• Encourage state, county and local governments, AND private funders, to embrace the principles within the OMB Uniform Guidance in their own grants and contracts – The OMB Uniform Guidance is a promising model that can be replicated for funds that do not originate with the federal government, and we can encourage other funders to follow this example.  See, for example, this blog from Nina Stack, President of the Council of New Jersey Grantmakers. 
  • Be sure your own budgets reflect your organization's full costs, being sure not to overlook or underestimate crucial items such as indirect costs and infrastructure. For more information about why this is important, see #OwnYourOwnCosts from the National Council of Nonprofits and The Nonprofit Starvation Cycle, from the Stanford Social Innovation Review.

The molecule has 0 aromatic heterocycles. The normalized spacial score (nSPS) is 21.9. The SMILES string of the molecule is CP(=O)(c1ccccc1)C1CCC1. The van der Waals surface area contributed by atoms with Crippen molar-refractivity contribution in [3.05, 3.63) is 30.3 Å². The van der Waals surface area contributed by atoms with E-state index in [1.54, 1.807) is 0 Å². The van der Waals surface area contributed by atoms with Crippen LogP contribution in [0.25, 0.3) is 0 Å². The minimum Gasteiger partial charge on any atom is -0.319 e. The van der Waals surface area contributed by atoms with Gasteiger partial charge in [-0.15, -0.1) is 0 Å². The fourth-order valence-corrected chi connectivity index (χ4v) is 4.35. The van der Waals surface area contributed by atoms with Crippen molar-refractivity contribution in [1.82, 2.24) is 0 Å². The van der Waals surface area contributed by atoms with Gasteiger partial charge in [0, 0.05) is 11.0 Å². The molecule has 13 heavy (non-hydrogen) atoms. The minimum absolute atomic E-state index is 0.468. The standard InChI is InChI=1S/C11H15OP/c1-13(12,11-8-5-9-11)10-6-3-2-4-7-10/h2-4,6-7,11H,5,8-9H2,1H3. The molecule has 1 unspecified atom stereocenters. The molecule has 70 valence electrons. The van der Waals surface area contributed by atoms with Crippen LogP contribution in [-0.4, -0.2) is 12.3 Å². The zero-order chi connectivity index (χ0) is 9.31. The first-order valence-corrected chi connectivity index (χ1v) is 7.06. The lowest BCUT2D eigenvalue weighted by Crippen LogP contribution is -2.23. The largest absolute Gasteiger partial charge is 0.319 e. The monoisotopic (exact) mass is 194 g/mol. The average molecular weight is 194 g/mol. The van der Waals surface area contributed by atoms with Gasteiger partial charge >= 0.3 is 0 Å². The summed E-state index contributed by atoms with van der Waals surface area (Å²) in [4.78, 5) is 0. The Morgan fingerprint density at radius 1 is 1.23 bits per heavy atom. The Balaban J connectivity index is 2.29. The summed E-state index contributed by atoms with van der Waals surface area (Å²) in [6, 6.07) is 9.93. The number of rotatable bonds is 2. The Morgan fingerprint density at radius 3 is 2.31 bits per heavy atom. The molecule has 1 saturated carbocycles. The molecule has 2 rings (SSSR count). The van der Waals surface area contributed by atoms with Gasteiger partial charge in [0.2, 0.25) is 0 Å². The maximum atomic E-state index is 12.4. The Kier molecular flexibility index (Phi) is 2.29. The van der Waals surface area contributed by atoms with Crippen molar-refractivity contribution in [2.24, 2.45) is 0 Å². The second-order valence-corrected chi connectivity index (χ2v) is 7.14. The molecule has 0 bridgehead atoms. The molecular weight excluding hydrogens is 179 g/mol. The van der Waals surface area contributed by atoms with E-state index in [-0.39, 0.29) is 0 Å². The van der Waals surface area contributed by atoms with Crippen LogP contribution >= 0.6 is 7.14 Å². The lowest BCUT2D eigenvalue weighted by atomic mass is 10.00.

• BECOME A CENTER MEMBER!  The Center’s advocacy, educational programs, and services for non-profits are made possible by our members. You can support and participate in this work by becoming a member of the Center for Non-Profits, New Jersey’s state association of non-profits. Membership is also your ticket to cost savings and value-added benefits to help your organization stretch scarce resources. Dues start at just $99 / year and are based on your budget. Even better, all members of the Center for Non-Profits are automatically members of the National Council of Nonprofits.  Learn about membership at www.njnonprofits.org/Membership.html , or contact the Center to find out more.